I’ve been doing art, working creatively and doing design related content for several years now. There’s a time when you’re a kid and colouring outside the lines becomes bad, frowned upon by adults and your friends. So you tighten up and do your best to keep everything inside those thick black lines. Yet still, no matter how hard you try, you somehow manage to spill over and now there’s a squiggly line of Crayola marker bleeding outside of your drawing.
It’s ruined. It’s not perfect.
As with any creative profession, video, photography, design, art…there is a consistent push for perfection in the work you create. Your shading should be perfect, the tracking shot should be smooth and seamless. Your design should be refined with perfect contours and all elements taken care of and considered. Only with every single element at its highest potential can you achieve perfection.
Yet here’s the funny thing…
Perfection is completely defined by the individual person.
Perfection to Person A means something completely different to Person B. Strictly speaking, perfection doesn’t exist.
And this is a hard thing to grasp! Believe me I get it! I was so obsessed with getting the shading and the blending perfect in my paintings, making the contours defined and creating perfect lines with my brush. I would toil for hours on small details in a painting that no one was ever going to notice. But I would. Maybe that’s why I spent so much time at it?
It took a while to accept the fact that perfection doesn’t exist. That my idea of perfection was perhaps not healthy for my working style was a bizarre concept to think about. But I did it. Finally I just stopped working to make each element of a painting perfect. I just painted. I focused on creating something I was happy with and if I spent to much time in one spot, worrying and stressing about minute details that had no real impact on the final piece…I would stop myself. I was doing it again.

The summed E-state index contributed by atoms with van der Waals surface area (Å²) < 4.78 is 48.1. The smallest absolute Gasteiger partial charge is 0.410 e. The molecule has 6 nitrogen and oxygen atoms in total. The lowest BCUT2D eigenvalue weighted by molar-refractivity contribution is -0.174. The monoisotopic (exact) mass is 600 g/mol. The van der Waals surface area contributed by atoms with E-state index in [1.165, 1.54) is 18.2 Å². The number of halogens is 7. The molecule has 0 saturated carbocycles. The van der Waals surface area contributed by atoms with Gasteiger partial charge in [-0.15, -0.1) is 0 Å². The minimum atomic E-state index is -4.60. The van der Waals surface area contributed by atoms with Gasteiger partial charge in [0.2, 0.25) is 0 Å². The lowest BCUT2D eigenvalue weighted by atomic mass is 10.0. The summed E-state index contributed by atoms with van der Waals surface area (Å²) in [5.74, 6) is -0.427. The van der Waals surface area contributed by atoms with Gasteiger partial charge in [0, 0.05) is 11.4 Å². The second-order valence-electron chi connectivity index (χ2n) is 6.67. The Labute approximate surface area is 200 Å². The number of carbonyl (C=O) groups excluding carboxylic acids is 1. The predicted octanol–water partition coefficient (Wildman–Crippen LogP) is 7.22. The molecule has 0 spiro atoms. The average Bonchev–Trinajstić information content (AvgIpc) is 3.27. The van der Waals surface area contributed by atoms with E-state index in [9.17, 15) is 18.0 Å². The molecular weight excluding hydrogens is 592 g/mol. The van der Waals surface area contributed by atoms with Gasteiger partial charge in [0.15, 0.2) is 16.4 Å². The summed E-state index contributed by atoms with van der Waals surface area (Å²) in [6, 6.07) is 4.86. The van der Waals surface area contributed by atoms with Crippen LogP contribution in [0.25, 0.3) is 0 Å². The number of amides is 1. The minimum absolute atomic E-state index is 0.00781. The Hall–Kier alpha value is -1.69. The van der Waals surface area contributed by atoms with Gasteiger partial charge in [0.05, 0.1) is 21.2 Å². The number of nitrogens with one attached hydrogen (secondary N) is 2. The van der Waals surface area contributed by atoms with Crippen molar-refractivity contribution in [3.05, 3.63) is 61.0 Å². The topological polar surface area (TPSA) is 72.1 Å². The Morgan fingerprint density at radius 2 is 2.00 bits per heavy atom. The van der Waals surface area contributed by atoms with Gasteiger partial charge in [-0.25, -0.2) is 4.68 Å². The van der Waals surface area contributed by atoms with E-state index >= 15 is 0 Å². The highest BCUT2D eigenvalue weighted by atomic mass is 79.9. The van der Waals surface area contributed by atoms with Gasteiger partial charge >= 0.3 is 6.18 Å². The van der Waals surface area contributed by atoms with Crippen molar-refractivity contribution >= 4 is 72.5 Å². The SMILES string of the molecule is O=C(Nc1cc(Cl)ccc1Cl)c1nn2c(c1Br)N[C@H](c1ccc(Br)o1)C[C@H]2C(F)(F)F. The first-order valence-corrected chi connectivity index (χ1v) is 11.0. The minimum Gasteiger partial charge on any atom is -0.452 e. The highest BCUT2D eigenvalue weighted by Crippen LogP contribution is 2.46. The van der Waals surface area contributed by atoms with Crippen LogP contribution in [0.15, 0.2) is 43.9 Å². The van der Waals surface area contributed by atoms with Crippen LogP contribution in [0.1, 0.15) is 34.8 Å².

I was caught up in perfection.
There’s a huge difference between perfection and good enough. Whether you want to call it ‘good enough’ ‘as best as you can’ ‘your highest capacity’ they all mean the same thing.
Chasing perfection can often waste your own time. You spend to much time worrying about what others will think of your work, what impact it has and whether or not people are going to criticize you for the mistakes you made. If you spend a large amount of time on something that will only bring you minimal gain…maybe you need to reevaluate.
Perfection is a construct. Break it down.
Failure to achieve perfection drives people insane. It makes them quit. It turns them miserable and unmotivated because they’ve set their own standards higher than they are personally capable of achieving. They leave their project, abandon their passions and pursuits.
Define your own idea of perfection.
Once you’ve done that, determining what you are capable of REALISTICALLY…you can push for the stars. Now everything will seem less daunting, less intimidating and more inviting. Now you’re on the path to success.